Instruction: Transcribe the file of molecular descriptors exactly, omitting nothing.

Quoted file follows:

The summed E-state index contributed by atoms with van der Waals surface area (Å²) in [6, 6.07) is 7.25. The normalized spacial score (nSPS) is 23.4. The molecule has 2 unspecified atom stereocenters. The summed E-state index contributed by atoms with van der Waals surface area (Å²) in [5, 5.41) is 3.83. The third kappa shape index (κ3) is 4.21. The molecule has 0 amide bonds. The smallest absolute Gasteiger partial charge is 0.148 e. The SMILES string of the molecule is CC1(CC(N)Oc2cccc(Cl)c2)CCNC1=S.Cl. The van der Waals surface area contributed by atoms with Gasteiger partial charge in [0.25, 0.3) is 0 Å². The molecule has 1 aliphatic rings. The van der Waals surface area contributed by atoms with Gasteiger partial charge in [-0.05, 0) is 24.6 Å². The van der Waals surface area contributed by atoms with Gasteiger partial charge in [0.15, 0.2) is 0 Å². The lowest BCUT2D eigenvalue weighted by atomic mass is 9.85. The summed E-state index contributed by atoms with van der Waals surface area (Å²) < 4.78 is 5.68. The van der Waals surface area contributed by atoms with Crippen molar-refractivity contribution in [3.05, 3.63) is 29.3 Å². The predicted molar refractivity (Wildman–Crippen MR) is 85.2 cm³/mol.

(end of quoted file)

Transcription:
The summed E-state index contributed by atoms with van der Waals surface area (Å²) in [6, 6.07) is 7.25. The normalized spacial score (nSPS) is 23.4. The molecule has 2 unspecified atom stereocenters. The summed E-state index contributed by atoms with van der Waals surface area (Å²) in [5, 5.41) is 3.83. The third kappa shape index (κ3) is 4.21. The molecule has 0 amide bonds. The smallest absolute Gasteiger partial charge is 0.148 e. The SMILES string of the molecule is CC1(CC(N)Oc2cccc(Cl)c2)CCNC1=S.Cl. The van der Waals surface area contributed by atoms with Gasteiger partial charge in [0.25, 0.3) is 0 Å². The molecule has 1 aliphatic rings. The van der Waals surface area contributed by atoms with Gasteiger partial charge in [-0.05, 0) is 24.6 Å². The van der Waals surface area contributed by atoms with Gasteiger partial charge in [0.15, 0.2) is 0 Å². The lowest BCUT2D eigenvalue weighted by atomic mass is 9.85. The summed E-state index contributed by atoms with van der Waals surface area (Å²) < 4.78 is 5.68. The van der Waals surface area contributed by atoms with Crippen molar-refractivity contribution in [3.05, 3.63) is 29.3 Å². The predicted molar refractivity (Wildman–Crippen MR) is 85.2 cm³/mol.